Lepidium oleraceum

Lepidium oleraceum is a herb in the family Brassicaceae, endemic to New Zealand. Its English common name is Cook's scurvy grass; Māori names include nau, ngau, naunau and heketara.[1][2]

Lepidium oleraceum
Lepidium-oleraceum engraving, MacKenzie, Nodder, Parkinson.jpg

Nationally Vulnerable (NZ TCS)
Scientific classification edit
Kingdom: Plantae
Clade: Tracheophytes
Clade: Angiosperms
Clade: Eudicots
Clade: Rosids
Order: Brassicales
Family: Brassicaceae
Genus: Lepidium
L. oleraceum
Binomial name
Lepidium oleraceum

Its specific epithet oleraceum means "vegetable/herbal" in Latin and is a form of holeraceus (oleraceus).[3][4]


There are three recognised varieties:[5]

  • var. frondosum Kirk
  • var. acutidentatum Kirk
  • var. serrulatum Thell.


In New Zealand it is native to coastal areas of the North and South Islands, Stewart Island, the Three Kings Islands, the Snares Islands, the Chatham Islands, the Auckland Islands, the Antipodes Islands and the Bounty Islands.[5][6] Although this species was once widespread, it is now mostly restricted to off-shore rock stacks and islets.[7]

Conservation statusEdit

The small populations are highly threatened, one of the reasons being reduced populations of seabirds which they are dependent on to provide highly fertile and disturbed soils associated with nesting grounds. Additionally the species is susceptible to browsing by livestock, rodents, snails, and insect herbivores such as aphids, leaf miners, the diamondback moth (Plutella xylostella), and the small cabbage white butterfly (Pieris rapae).[8] It is also affected by white rust, a fungus-like disease caused by the oomycete Albugo candida.[7][8]

Connection with James CookEdit

During his voyages of exploration James Cook collected a number of plant species at various locations which were used to help ward off scurvy amongst his crew. While visiting Tolaga Bay in New Zealand on his first voyage, Cook noted in his journal on 27 October 1769: "the other place I landed at was the north point of the Bay where I got as much Sellery and Scurvy grass as loaded the Boat".[9] Historian John Cawte Beaglehole believed that "scurvy grass" in this case referred to Lepidium oleraceum.[9] Specimens of the plant were collected by botanists Johann and Georg Forster on Cook's second voyage. [10]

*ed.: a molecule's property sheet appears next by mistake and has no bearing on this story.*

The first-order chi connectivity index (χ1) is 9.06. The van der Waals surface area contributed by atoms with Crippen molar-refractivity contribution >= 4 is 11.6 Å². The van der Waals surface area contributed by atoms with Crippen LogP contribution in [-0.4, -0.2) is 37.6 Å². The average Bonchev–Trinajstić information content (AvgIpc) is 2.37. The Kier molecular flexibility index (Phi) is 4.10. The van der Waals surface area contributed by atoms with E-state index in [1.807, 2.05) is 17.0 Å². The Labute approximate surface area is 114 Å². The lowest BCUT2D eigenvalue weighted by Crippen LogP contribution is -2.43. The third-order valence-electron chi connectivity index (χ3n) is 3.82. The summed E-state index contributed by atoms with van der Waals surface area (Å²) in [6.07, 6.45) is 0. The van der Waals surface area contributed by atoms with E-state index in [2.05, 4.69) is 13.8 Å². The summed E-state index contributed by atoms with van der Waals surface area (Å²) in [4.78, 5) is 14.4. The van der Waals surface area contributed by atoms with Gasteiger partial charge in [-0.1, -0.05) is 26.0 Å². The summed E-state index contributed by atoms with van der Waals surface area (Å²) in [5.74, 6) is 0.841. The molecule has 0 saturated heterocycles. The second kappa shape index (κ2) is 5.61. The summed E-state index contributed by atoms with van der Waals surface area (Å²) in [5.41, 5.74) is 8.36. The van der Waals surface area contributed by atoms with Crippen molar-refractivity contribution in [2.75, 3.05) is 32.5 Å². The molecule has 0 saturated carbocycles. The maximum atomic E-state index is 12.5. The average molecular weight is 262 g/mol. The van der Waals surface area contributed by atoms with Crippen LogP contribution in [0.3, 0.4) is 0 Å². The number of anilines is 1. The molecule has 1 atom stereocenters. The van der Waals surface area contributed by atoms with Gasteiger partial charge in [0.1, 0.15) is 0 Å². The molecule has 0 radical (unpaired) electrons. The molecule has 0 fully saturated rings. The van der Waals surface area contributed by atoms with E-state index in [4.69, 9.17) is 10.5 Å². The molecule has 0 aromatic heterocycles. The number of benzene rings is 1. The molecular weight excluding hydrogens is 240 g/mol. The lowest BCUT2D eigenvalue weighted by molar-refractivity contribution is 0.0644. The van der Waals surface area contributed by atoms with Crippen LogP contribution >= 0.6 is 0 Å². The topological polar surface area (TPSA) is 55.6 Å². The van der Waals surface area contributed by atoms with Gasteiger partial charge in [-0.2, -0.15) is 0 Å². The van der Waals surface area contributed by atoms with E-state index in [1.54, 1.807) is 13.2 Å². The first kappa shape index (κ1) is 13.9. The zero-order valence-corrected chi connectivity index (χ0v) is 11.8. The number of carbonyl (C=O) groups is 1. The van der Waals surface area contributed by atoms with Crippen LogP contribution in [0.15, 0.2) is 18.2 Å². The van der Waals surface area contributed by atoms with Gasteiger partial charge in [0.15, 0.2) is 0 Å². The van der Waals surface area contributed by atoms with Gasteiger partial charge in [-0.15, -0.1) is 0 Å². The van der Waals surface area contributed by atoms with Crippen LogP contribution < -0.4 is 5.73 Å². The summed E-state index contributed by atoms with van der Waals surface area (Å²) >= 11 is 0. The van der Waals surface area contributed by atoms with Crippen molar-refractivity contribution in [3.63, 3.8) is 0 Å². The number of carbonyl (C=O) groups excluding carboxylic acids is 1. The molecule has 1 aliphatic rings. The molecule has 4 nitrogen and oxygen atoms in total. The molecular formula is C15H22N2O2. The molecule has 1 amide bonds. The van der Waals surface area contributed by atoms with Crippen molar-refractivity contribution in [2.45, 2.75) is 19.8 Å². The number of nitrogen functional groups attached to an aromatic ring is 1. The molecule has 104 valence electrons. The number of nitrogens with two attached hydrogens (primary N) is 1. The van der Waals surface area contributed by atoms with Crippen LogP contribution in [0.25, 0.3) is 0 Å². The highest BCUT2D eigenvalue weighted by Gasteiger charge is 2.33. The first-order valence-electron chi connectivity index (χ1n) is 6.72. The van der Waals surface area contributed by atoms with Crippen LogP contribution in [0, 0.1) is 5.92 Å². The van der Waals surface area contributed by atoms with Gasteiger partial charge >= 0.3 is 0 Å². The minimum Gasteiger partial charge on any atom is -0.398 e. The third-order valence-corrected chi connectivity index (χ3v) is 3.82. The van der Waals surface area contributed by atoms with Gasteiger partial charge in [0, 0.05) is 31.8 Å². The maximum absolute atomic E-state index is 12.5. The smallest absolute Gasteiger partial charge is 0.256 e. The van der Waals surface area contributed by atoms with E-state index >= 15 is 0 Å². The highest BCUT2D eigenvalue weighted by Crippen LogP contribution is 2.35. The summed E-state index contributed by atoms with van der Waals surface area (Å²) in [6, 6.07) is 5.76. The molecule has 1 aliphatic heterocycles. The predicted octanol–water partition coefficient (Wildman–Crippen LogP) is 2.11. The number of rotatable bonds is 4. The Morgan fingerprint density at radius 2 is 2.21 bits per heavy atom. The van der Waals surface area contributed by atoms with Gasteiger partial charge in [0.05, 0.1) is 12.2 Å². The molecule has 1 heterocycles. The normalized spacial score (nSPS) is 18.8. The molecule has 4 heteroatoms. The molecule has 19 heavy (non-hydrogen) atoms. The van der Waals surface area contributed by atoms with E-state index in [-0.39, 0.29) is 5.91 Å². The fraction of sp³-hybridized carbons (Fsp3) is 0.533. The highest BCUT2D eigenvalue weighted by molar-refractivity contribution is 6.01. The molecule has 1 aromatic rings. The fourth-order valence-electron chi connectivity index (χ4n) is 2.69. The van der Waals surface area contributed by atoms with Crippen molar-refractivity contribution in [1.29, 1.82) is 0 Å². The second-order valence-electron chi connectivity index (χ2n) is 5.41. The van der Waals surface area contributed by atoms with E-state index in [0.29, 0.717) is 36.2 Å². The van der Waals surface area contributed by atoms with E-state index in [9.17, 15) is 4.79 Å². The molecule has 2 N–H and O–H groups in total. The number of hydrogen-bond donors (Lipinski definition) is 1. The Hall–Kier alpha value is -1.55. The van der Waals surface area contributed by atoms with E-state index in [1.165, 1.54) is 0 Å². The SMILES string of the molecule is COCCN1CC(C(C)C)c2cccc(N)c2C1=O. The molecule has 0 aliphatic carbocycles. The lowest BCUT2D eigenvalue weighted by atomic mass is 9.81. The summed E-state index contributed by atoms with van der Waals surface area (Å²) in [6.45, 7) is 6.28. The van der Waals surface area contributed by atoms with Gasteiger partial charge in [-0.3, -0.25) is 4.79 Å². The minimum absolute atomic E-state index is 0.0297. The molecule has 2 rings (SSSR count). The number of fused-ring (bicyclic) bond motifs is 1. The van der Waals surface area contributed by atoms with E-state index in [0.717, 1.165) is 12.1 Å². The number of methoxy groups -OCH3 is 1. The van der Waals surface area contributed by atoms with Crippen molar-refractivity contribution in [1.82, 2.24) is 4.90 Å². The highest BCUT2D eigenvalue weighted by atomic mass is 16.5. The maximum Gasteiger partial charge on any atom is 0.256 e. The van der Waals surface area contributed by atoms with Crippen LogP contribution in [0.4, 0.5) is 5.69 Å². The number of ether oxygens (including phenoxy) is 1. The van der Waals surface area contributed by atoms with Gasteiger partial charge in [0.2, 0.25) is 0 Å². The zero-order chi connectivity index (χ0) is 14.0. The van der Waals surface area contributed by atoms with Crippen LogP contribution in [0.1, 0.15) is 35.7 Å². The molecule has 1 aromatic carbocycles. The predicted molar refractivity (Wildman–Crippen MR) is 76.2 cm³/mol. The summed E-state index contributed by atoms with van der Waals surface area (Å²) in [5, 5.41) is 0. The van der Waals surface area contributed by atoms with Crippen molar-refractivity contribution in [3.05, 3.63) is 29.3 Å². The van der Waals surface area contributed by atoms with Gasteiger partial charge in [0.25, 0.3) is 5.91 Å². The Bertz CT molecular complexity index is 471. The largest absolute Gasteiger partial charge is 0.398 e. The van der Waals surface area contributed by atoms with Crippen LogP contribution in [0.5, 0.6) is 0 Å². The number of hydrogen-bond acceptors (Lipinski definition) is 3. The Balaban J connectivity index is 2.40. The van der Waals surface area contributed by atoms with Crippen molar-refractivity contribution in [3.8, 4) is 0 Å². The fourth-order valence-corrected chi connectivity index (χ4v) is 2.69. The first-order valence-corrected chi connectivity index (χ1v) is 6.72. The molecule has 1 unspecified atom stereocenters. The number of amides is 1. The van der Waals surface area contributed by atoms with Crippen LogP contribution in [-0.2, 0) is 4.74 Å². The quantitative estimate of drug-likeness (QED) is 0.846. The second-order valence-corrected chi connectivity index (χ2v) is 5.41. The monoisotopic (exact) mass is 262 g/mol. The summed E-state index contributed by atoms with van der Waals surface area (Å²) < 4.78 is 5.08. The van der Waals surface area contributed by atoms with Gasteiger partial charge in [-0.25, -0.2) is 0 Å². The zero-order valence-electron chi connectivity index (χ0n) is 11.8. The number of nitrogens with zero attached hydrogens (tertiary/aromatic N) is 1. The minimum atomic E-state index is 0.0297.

Young leaves may be eaten raw or cooked. They have a hot cress-like taste and are a rich source of vitamin C.[11]


  1. ^ "New Zealand Flora". Retrieved 28 April 2008.
  2. ^ "Lepidium oleraceum. Nau. Cook's scurvy grass". Landcare research. Retrieved 2 April 2012.
  3. ^ Parker, Peter (2018). A Little Book of Latin for Gardeners. Little Brown Book Group. p. 328. ISBN 978-1-4087-0615-2. oleraceus, holeraceus = relating to vegetables or kitchen garden
  4. ^ Whitney, William Dwight (1899). The Century Dictionary and Cyclopedia. Century Co. p. 2856. L. holeraceus, prop. oleraceus, herb-like, holus, prop. olus (oler-), herbs, vegetables
  5. ^ a b "Flora of New Zealand: Taxa". Retrieved 28 April 2008.
  6. ^ "Amey et al.—Lepidium oleraceum on Bounty Islands". Archived from the original on 6 July 2008. Retrieved 28 April 2007.
  7. ^ a b "Conservation genetics of threatened plants". Landcare Research. Retrieved 29 April 2008.
  8. ^ a b Hasenbank, M.; Brandon, M.; Hartley, S. (2011). "White butterfly (Pieris rapae) and the white rust Albugo candida on Cook's scurvy grass (Lepidium oleraceum)". New Zealand Journal of Ecology. 35: 69–75. Retrieved 7 June 2016.
  9. ^ a b Lange, P.J.; D.A. Norton (1996). "To what New Zealand plant does the vernacular 'scurvy grass' refer?" (PDF). New Zealand Journal of Botany. 34 (3): 417–420. doi:10.1080/0028825x.1996.10410705. Archived from the original (PDF) on 30 August 2008. Retrieved 29 April 2008.
  10. ^ "Lepidium oleraceum". Type collection of Lomonosov Moscow State University (MW). Retrieved 29 April 2008.
  11. ^ "Lepidium oleraceum – Plants for a Future database report". Retrieved 28 April 2008.